Notions in Motion

Tricks of the Trade

Here's a closer look at some of the characteristics you'll need to turn your ideas into big-time moneymakers:

  • Great, wacky ideas: A few years ago, when licensing was slow, Altschul considered going "inside" and working directly for a corporation. When she approached Michael Myers, then head of R&D at one of the Hasbro companies, what he said changed her mind: "Going inside will destroy you. You have the ability to come up with the unexpected. You'll lose that inside." In other words, anyone can come up with variations of existing products, but that's not what companies look to inventors for. They want a totally new concept like the Phone-Card-Phone. It's wacky to even consider making a disposable phone for little more than the price of a phone card. Most corporations wouldn't take on that kind of product development challenge. It's just, well, too wacky.
  • Willingness to trust your gut: Altschul looks for one reaction when choosing a product. "I've got to say 'That's right; that's so cool,'" she says. "You just know in your gut that it's right." These days, if she doesn't have that reaction, she doesn't move ahead. In fact, this is what has driven her on all her ideas. Altschul's motto is "Conceive it, believe it, achieve it." She'll tell you she doesn't believe inventors will have the perseverance or the passion they need to sell their ideas unless they're convinced in their guts that their ideas are right.
  • Ability to convert an idea into something tangible: When Altschul comes up with an idea, she's able to visualize it in her head. If she thinks the concept has merit, she hires an artist to produce a drawing. One problem inventors run into is that they see an idea clearly in their minds, but no one else can. Altschul accepts this drawback as a fact of life. To counter it, she works to put her concepts into forms others can understand.
  • Plenty of perseverance and ingenuity: Altschul considers inventing to be "a lesson in perseverance." She remembers her first success, the Miami Vice board game, which she created at age 25 when the show was a big hit. "The licensing company, MCA, wouldn't release the rights for games for anyone or even consider games from big companies," she remembers. "So I tracked down the show's producer, Michael Mann. He told me to meet with his right-hand man, Don Kurt, who was in Miami. I flew down to show Don the game. He and Michael Mann approved it and then got MCA to approve the game."
  • Willingness to let an idea evolve: As with her other concepts, Altschul allowed the Phone-Card-Phone to evolve as she learned more about the market and her target customers. As she points out, the product "started as a replacement for a cell phone and ended up being an enhanced phone card." Inventors whose first instinct is to stick with their original ideas would benefit more from such flexibility. You should also step away from your ideas for a while; doing so will always provide you with a better perspective.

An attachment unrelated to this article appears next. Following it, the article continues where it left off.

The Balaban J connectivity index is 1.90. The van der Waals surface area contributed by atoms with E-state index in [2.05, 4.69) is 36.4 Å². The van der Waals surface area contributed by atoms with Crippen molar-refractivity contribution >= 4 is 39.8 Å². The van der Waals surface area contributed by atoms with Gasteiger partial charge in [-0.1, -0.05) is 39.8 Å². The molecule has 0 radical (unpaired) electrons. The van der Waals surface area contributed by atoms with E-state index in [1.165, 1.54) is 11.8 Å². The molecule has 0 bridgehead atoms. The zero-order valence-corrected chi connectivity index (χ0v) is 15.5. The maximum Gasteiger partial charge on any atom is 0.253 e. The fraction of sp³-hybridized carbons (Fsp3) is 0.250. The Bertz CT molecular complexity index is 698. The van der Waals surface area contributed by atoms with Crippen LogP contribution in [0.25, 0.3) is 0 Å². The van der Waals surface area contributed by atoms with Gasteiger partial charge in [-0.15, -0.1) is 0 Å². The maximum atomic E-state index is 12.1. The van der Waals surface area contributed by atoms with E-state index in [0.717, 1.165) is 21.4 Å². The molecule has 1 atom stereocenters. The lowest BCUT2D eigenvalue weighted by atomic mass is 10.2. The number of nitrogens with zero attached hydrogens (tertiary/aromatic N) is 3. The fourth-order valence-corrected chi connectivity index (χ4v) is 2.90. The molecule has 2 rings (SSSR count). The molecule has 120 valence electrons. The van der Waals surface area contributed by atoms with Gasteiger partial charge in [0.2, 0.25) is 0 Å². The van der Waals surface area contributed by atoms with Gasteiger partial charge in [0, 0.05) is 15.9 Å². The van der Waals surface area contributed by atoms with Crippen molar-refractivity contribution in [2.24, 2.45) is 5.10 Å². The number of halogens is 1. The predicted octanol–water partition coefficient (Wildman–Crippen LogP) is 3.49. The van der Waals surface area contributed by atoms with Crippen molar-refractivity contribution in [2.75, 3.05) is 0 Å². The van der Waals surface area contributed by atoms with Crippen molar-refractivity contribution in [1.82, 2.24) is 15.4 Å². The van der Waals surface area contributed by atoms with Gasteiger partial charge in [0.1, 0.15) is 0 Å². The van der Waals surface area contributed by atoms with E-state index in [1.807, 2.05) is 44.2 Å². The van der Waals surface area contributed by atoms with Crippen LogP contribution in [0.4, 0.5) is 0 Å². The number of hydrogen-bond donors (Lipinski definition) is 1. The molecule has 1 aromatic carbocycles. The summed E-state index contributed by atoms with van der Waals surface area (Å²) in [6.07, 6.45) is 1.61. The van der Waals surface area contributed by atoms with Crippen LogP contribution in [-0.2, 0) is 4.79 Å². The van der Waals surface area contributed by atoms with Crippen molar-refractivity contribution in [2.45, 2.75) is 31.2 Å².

• A team approach: As Altschul has learned from personal experience, "People who think they can do everything themselves are nuts. You need a real team with the right people to get the job done." Although Altschul made good progress developing her idea on her own, its true potential wasn't realized until she teamed up with GE.

Great concepts by themselves are not enough. Learning how to take smart ideas to the next level should be what drives you. Sure, Altschul's record of success is hard to top. But if you look beyond the glamourous life of any successful inventor, you'll find the same perseverance and savvy that Altschul has. These tools of the trade will help you turn your big (and possibly wacky) ideas into real market winners.

Nolo Press is known for publishing some of the best-known licensing books available, including Patent It Yourself by David Pressman and Nolo's Patents for Beginners by Pressman and Richard Stim. The company also has a legal encyclopedia on its site, which offers plenty of helpful advice ranging from how to qualify for the rights to your creation to what legal action you can take if someone violates your trademark. The site is particularly good for cash-strapped inventors, as it discusses how to get a copyright without an attorney and the easiest way to obtain patent-pending status. For more information, log on to and enter "patents" in the search window.

Don Debelak is author of Think Big: Make Millions From Your Ideas. Contact him at

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This article was originally published in the November 2002 print edition of Entrepreneur with the headline: Notions in Motion.

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